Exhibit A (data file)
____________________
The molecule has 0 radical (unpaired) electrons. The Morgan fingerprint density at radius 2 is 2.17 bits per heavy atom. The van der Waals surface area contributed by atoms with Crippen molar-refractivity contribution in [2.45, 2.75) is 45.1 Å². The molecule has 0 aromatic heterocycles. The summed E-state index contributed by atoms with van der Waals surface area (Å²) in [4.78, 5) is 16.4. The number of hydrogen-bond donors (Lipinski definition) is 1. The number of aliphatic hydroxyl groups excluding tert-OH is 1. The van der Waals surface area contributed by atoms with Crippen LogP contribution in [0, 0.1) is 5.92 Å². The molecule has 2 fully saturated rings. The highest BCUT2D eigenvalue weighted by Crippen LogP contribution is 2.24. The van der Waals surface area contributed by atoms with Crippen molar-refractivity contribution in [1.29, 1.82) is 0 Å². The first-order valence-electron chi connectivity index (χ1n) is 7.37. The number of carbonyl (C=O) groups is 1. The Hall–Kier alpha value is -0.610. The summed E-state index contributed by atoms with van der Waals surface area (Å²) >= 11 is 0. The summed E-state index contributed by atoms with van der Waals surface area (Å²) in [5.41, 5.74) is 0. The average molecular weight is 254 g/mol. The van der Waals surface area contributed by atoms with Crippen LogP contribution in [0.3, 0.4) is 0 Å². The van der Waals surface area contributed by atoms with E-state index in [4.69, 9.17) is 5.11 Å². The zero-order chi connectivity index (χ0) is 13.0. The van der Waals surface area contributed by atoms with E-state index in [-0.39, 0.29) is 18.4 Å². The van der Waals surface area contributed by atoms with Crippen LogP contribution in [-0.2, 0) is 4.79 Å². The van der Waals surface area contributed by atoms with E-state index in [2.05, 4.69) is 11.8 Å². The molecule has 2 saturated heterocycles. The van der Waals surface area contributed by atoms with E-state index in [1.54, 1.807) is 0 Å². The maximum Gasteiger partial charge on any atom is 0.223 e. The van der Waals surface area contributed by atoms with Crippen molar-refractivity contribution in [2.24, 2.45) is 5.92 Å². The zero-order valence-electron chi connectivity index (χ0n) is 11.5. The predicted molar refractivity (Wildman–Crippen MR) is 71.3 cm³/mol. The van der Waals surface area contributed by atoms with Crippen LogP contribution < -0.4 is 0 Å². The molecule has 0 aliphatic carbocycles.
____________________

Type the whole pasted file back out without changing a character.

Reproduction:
The molecule has 0 radical (unpaired) electrons. The Morgan fingerprint density at radius 2 is 2.17 bits per heavy atom. The van der Waals surface area contributed by atoms with Crippen molar-refractivity contribution in [2.45, 2.75) is 45.1 Å². The molecule has 0 aromatic heterocycles. The summed E-state index contributed by atoms with van der Waals surface area (Å²) in [4.78, 5) is 16.4. The number of hydrogen-bond donors (Lipinski definition) is 1. The number of aliphatic hydroxyl groups excluding tert-OH is 1. The van der Waals surface area contributed by atoms with Crippen LogP contribution in [0, 0.1) is 5.92 Å². The molecule has 2 fully saturated rings. The highest BCUT2D eigenvalue weighted by Crippen LogP contribution is 2.24. The van der Waals surface area contributed by atoms with Crippen molar-refractivity contribution in [1.29, 1.82) is 0 Å². The first-order valence-electron chi connectivity index (χ1n) is 7.37. The number of carbonyl (C=O) groups is 1. The Hall–Kier alpha value is -0.610. The summed E-state index contributed by atoms with van der Waals surface area (Å²) >= 11 is 0. The summed E-state index contributed by atoms with van der Waals surface area (Å²) in [5.41, 5.74) is 0. The average molecular weight is 254 g/mol. The van der Waals surface area contributed by atoms with Crippen LogP contribution in [0.3, 0.4) is 0 Å². The van der Waals surface area contributed by atoms with E-state index in [4.69, 9.17) is 5.11 Å². The zero-order chi connectivity index (χ0) is 13.0. The van der Waals surface area contributed by atoms with E-state index in [-0.39, 0.29) is 18.4 Å². The van der Waals surface area contributed by atoms with Crippen LogP contribution in [-0.2, 0) is 4.79 Å². The van der Waals surface area contributed by atoms with E-state index in [2.05, 4.69) is 11.8 Å². The molecule has 2 saturated heterocycles. The van der Waals surface area contributed by atoms with E-state index in [1.54, 1.807) is 0 Å². The maximum Gasteiger partial charge on any atom is 0.223 e. The van der Waals surface area contributed by atoms with Crippen molar-refractivity contribution in [2.24, 2.45) is 5.92 Å². The zero-order valence-electron chi connectivity index (χ0n) is 11.5. The predicted molar refractivity (Wildman–Crippen MR) is 71.3 cm³/mol. The van der Waals surface area contributed by atoms with Crippen LogP contribution < -0.4 is 0 Å². The molecule has 0 aliphatic carbocycles.